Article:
I read a very good thinkpiece a while back which I can’t find now (despite vigorous searching) but which I’m going to reprise here and add some commentary of my own. This piece made the quite wise point that box office numbers and pop-cultural impact are diverging in a very interesting way. New films routinely put up enormous totals without having anything resembling the deep and pervasive salience of the blockbusters of yesteryear. This is particularly true of this year, in which no fewer than FOUR new films entered the all-time top ten worldwide grossing films list: Jurassic World, Furious 7, Avengers: Age of Ultron, and Minions. I may be insulting some fans of those films, but none of them really felt like an event, a conversation-starter. Yet only a handful of films in the history of the medium have earned more money than they have.
There are, as is well known, certain reasons which could almost be called accounting factors which in part explain this development. Inflation, the rising cost of tickets (even above inflation, I believe), the increasing prominence of premium tickets (IMAX, 3D), and so forth. As the thinkpiece I can’t find pointed out, order is restored once some rudimentary operations are performed to screen out (apologies for the pun) these latter-day corruptions. In the adjusted top ten, we find only one film from the 2000s, let alone from 2015. Instead, we find films that truly did transform conversations about film and about much else: Gone with the Wind, Star Wars, E. T., Doctor Zhivago, Snow White. (A fuller list can be found here, although this list is only domestic U.S. adjusted for inflation, while Wikipedia estimates for the top ten are global.)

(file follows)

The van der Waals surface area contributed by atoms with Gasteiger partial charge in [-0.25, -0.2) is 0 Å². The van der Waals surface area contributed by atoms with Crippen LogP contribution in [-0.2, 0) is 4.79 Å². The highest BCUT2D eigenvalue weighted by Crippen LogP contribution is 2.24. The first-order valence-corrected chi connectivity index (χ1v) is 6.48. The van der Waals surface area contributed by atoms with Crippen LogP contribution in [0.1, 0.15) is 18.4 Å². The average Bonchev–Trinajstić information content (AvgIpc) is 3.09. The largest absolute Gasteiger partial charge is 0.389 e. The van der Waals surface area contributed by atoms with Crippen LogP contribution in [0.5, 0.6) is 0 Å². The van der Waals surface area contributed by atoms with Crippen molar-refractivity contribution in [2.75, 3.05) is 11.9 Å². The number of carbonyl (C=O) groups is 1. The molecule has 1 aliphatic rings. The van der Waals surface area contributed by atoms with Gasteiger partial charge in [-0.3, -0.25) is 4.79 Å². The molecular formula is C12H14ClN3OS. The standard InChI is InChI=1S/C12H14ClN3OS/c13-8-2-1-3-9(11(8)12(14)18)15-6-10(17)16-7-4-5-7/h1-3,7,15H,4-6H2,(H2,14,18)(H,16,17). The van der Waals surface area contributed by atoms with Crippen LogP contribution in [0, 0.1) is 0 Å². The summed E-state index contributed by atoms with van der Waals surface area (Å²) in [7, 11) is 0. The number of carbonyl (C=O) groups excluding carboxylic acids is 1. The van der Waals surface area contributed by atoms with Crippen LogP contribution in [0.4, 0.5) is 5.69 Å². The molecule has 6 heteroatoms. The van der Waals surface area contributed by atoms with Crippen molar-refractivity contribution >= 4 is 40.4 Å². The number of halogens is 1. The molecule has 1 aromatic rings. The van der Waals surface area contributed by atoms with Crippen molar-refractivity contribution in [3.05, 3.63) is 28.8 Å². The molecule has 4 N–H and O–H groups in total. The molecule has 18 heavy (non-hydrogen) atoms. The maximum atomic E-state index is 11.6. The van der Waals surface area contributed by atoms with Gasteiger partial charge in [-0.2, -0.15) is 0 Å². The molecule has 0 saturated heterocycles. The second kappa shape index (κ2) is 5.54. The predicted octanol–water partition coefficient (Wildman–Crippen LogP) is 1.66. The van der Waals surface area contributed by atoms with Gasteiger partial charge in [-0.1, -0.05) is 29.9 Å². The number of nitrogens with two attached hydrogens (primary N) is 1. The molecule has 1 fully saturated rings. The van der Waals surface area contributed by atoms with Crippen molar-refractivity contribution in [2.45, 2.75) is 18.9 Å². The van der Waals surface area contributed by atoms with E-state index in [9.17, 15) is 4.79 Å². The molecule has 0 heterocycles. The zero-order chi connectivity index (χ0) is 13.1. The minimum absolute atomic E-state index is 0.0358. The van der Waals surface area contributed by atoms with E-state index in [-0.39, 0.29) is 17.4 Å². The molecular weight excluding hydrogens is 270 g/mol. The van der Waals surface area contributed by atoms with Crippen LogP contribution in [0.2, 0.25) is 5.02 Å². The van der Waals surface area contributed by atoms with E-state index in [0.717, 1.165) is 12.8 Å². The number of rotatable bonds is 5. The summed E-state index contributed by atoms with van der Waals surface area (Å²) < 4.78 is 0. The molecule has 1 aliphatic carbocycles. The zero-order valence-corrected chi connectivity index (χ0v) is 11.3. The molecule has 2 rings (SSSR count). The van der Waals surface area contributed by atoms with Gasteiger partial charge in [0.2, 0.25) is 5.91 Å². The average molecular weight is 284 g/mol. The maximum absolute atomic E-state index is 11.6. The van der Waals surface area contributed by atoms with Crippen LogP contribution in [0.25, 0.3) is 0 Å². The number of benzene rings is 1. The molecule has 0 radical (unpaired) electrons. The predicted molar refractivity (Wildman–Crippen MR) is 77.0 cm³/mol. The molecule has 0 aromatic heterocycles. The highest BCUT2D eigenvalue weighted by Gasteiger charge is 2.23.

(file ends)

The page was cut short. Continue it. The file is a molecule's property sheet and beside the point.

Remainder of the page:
Of course, the impetus for considering this phenomenon is precisely the way that The Force Awakens already is both a popular cultural event of enormous magnitude and a box office trampler. But it is also interesting to note that, even taking into account typical studio caution about clamping down on expectations in advance of a film’s release, there was real doubt about whether TFA could actually unseat Jurassic World for the largest opening week ever, and indeed, globally it seems to have missed (though largely due to the decision to delay opening in China). There is a chance that it will not finish (globally) all that far above Jurassic World when all is said and done. And yet how different these two films are in terms of the oxygen they’ve consumed in our culture over the past year. Continue reading